Primary schoolchildren can play the role of bully, victim and ‘defender’, all at the same time. This is because a class consists of different groups of children, in which children will defend within their own group, may be seen as a bully by another group, and perhaps may even be bullied by children in yet another group. These different roles of children stem from their involvement in lots of different, dynamic relationships. This conclusion was drawn by sociologist Gijs Huitsing in his PhD research on bullying, for which he will be awarded a PhD by the University of Groningen on 4 December.
Huitsing studied the behaviour and relationships of hundreds of primary schoolchildren (5-12 years) in the Netherlands, Finland and Switzerland. He used social network analysis, a method that provides detailed information about the relationships within a group. In the past, social network analysis was mainly used to study positive networks, such as friendships. Huitsing used it to study negative networks: relationships between children who reject or bully each other.
According to Huitsing, the role of power inequality in bullying emerges when children become older. Younger children tend to bully each other more equally – ‘I bully you today and you bully me tomorrow’. Power inequality does not play a role. Bullying among older children is often more one-sided and the roles of bully and victim more clearly defined. Children are usually victimized by a child from their own class or a class one year above them. Few children are bullied by a younger child or a child who is much older.
Teachers and pupils tend to see bullying differently. For example, teachers report less bullying between boys and girls than the pupils themselves, but more bullying between girls. Pupils report that boys bully both boys and girls, and girls bully mainly other girls. Children and teachers usually agree about whether a child is being bullied or bullying other children, but they do not necessarily agree on the names of those involved in specific victim-bully relationships. There is more agreement on bullies than victims.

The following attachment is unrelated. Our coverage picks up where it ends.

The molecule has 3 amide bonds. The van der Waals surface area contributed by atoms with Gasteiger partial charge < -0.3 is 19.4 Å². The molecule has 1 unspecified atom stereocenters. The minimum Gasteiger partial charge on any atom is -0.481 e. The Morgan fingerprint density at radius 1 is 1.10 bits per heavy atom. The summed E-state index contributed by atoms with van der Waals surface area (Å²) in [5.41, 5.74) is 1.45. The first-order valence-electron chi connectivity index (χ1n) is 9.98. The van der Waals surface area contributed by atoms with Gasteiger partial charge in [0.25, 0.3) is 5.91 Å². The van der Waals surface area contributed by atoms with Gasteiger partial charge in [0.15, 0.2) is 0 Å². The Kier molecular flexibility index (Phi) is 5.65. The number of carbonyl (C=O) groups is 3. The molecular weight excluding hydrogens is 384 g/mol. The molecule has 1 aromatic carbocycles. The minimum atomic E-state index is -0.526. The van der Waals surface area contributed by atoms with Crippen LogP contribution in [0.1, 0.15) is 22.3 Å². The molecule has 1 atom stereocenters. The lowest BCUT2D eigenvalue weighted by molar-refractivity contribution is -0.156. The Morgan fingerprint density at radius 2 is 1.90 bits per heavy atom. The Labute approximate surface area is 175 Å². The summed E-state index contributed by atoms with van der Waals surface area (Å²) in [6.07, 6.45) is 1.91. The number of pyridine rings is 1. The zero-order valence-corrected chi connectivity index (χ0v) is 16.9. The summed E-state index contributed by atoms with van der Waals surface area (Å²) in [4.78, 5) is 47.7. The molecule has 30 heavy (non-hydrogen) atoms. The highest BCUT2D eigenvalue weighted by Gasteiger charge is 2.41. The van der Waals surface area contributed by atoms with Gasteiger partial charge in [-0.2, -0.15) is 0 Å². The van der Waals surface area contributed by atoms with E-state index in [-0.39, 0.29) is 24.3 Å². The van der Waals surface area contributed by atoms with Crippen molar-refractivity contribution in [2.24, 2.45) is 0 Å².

Studies of social networks over a longer period show that a child who stands up for a victim of bullying runs the risk of being bullied him/herself, says Huitsing. The same applies to a child who defends a bully: defenders of bullies can turn into bullies themselves when they decide to ‘help’ the bully. It appears that both bullies and victims can rely on support and protection from their fellow bullies or victims. Network data shows that very few children remain neutral: nearly all of them are involved in at least one victim/bully relationship, boys more frequently than girls.
Gijs Huitsing (Warffum, 1984) studied sociology and completed a Research Master’s degree at the University of Groningen. He carried out his PhD research at the Interuniversity Center for Social Science Theory and Methodology (ICS), a joint research centre of the University of Groningen, Utrecht University and Radboud University Nijmegen. The research was funded by the Research Talent programme of the Netherlands Organisation for Scientific Research (NWO). His supervisors are Professor René Veenstra, Professor Tom Snijders and Marijtje van Duijn, and his thesis is entitled A social network perspective on bullying.
Contact: Gijs Huitsing
Riekje Stokes (56) studied psychology and specialized herself in psychological interviewing. Now she has her own company, Stokes Interrogation Strategy, and she trains, coaches and advises professionals engaged in truth-finding communication.
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